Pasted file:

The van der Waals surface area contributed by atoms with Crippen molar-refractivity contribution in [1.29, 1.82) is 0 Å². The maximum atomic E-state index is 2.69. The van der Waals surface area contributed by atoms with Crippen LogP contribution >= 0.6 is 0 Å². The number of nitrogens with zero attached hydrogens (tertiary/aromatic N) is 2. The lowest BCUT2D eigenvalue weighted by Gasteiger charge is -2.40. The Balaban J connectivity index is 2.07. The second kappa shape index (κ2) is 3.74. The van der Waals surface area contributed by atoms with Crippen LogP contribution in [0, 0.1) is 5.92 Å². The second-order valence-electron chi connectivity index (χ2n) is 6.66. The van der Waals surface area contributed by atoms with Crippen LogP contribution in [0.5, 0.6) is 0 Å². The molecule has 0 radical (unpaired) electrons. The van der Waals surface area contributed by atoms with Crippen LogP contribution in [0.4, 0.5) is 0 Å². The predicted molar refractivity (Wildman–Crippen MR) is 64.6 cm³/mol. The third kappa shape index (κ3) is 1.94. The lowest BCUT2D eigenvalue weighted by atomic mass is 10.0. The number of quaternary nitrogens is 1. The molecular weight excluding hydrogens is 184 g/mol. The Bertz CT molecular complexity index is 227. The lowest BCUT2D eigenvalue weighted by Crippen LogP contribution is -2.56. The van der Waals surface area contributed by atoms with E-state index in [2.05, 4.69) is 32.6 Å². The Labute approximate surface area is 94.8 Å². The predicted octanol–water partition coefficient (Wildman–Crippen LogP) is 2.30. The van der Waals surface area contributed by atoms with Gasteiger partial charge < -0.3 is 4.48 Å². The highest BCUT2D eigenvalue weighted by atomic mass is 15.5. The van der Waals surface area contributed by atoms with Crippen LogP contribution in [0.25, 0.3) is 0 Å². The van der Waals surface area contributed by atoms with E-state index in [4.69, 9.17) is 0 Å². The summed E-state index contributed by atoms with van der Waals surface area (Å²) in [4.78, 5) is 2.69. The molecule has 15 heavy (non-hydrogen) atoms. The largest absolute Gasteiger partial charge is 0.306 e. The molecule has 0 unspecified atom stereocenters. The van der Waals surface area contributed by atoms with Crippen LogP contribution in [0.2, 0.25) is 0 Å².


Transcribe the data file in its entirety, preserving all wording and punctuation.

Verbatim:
The van der Waals surface area contributed by atoms with Crippen molar-refractivity contribution in [1.29, 1.82) is 0 Å². The maximum atomic E-state index is 2.69. The van der Waals surface area contributed by atoms with Crippen LogP contribution >= 0.6 is 0 Å². The number of nitrogens with zero attached hydrogens (tertiary/aromatic N) is 2. The lowest BCUT2D eigenvalue weighted by Gasteiger charge is -2.40. The Balaban J connectivity index is 2.07. The second kappa shape index (κ2) is 3.74. The van der Waals surface area contributed by atoms with Crippen LogP contribution in [0, 0.1) is 5.92 Å². The second-order valence-electron chi connectivity index (χ2n) is 6.66. The van der Waals surface area contributed by atoms with Crippen LogP contribution in [0.5, 0.6) is 0 Å². The molecule has 0 radical (unpaired) electrons. The van der Waals surface area contributed by atoms with Crippen LogP contribution in [0.4, 0.5) is 0 Å². The predicted molar refractivity (Wildman–Crippen MR) is 64.6 cm³/mol. The third kappa shape index (κ3) is 1.94. The lowest BCUT2D eigenvalue weighted by atomic mass is 10.0. The number of quaternary nitrogens is 1. The molecular weight excluding hydrogens is 184 g/mol. The Bertz CT molecular complexity index is 227. The lowest BCUT2D eigenvalue weighted by Crippen LogP contribution is -2.56. The van der Waals surface area contributed by atoms with E-state index in [2.05, 4.69) is 32.6 Å². The Labute approximate surface area is 94.8 Å². The predicted octanol–water partition coefficient (Wildman–Crippen LogP) is 2.30. The van der Waals surface area contributed by atoms with Gasteiger partial charge < -0.3 is 4.48 Å². The highest BCUT2D eigenvalue weighted by atomic mass is 15.5. The van der Waals surface area contributed by atoms with Crippen LogP contribution in [0.25, 0.3) is 0 Å². The van der Waals surface area contributed by atoms with E-state index in [4.69, 9.17) is 0 Å². The summed E-state index contributed by atoms with van der Waals surface area (Å²) in [4.78, 5) is 2.69. The molecule has 15 heavy (non-hydrogen) atoms. The largest absolute Gasteiger partial charge is 0.306 e. The molecule has 0 unspecified atom stereocenters. The van der Waals surface area contributed by atoms with Crippen LogP contribution in [0.2, 0.25) is 0 Å².